Petitioner principally makes three arguments in favor of finding that Villacorta exhausted the state court remedies available to her. First, petitioner asserts that by referring to federal law in her appeal from the trial court's decision to deny her request for access to the Saks' computer database (the Database Claim), Villacorta exhausted her federal claim arising from the trial court's decision to deny her access to other employees' transaction records (the Records Claim). This argument is unavailing. These claims appeared in different sections of petitioner's brief*fn5 to the Appellate Division, were based on different legal theories,*fn6 and Villacorta only referenced federal law with respect to the Database Claim.

Next, petitioner contends that even without reference to the Database Claim, the Records Claim was stated in terms so particular as to call to mind specific constitutional rights. Villacorta emphasizes that in her appellate brief she argued that, (1) the denial of her discovery request "removed one of the primary ways that [petitioner] could have proven her innocence"; and, (2) prevented her from effectively cross-examining Riley. Since the inability to secure pretrial discovery generally does not state a violation of the Sixth Amendment Confrontation Clause, neither of these statements regarding the trial court's discovery rulings was adequate to put the Appellate Division on notice of an alleged constitutional violation. Pennsylvania v. Ritchie, 480 U.S. 39, 52 (1987) (the Confrontation Clause is not a "constitutionally compelled rule of pretrial discovery," rather it is a "trial right, designed to prevent improper restrictions on the types of questions that defense counsel may ask during cross examination"). See also Watson v. Green, 640 F.3d 501, 510 (2d Cir. 2011) ("The extent of cross-examination rests in the sound discretion of the trial judge. . . . A court's decision to restrict cross-examination will be reversed only when the court has abused its broad discretion." (citation omitted)).

Finally, Villacorta contends that she alleged a pattern of facts well within the mainstream of constitutional litigation by claiming that she needed the records of other sales associates to "defend against" the prosecution's argument that "no other salesperson at Saks performed . . . transactions in the manner of Villacorta"; and, (2) that Riley's testimony "permit[ted] a biased source to offer untested evidence characterizing Ms. Villacorta's conduct as abnormal and deviant." This argument also fails.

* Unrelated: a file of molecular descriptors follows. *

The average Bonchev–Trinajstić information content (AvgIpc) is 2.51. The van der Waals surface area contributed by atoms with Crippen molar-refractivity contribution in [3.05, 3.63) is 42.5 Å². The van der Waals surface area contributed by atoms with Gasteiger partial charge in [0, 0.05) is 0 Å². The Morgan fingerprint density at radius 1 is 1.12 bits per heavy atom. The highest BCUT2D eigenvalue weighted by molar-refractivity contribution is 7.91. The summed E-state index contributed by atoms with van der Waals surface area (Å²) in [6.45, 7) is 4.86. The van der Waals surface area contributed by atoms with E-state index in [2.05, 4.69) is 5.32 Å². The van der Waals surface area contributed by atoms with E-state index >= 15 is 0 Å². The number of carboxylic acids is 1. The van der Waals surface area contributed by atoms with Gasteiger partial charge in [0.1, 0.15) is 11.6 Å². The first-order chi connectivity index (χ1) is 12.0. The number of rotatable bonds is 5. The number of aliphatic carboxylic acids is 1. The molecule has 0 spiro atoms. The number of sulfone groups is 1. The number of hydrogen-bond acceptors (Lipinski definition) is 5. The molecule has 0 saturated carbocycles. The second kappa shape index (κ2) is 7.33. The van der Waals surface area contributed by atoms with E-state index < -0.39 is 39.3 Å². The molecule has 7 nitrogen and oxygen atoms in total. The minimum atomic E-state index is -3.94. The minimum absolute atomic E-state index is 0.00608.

The only case upon which Villacorta relies is Holland v. Scully, 797 F.2d 57 (2d Cir. 1986). In Holland, the Second Circuit held that failure to instruct the jury on an element of liability is a "factual pattern [that] falls so squarely within the fundamental due process rule that the prosecution prove every element of the offense, . . . that no reasonable jurist could doubt that the defendant's claim implicated a constitutional right." Id. at 65 (citation omitted). In reaching this holding, the Second Circuit stressed that although petitioner failed to cite "federal or state constitutions" he "adequately alerted the state court to his constitutional claims" since he alleged a "factual pattern that should have called to mind a specific constitutional challenge -- that is, elimination of a requisite element of the crime alleged, in violation of the due process clause." Id. Villacorta, by contrast, has not alleged facts that bring to mind a specific constitutional challenge. Rather, her factual allegations are more of the "vague" or "talismanic" variety that the Second Circuit found inadequate to notify state courts of federal constitutional claims. Id. Moreover, as discussed supra, fact patterns alleging limits on pretrial discovery and the extent of cross-examination generally do not state federal constitutional claims. Consequently, it is not surprising that petitioner has failed to identify any precedent in which similar facts were found to be within the mainstream of constitutional litigation.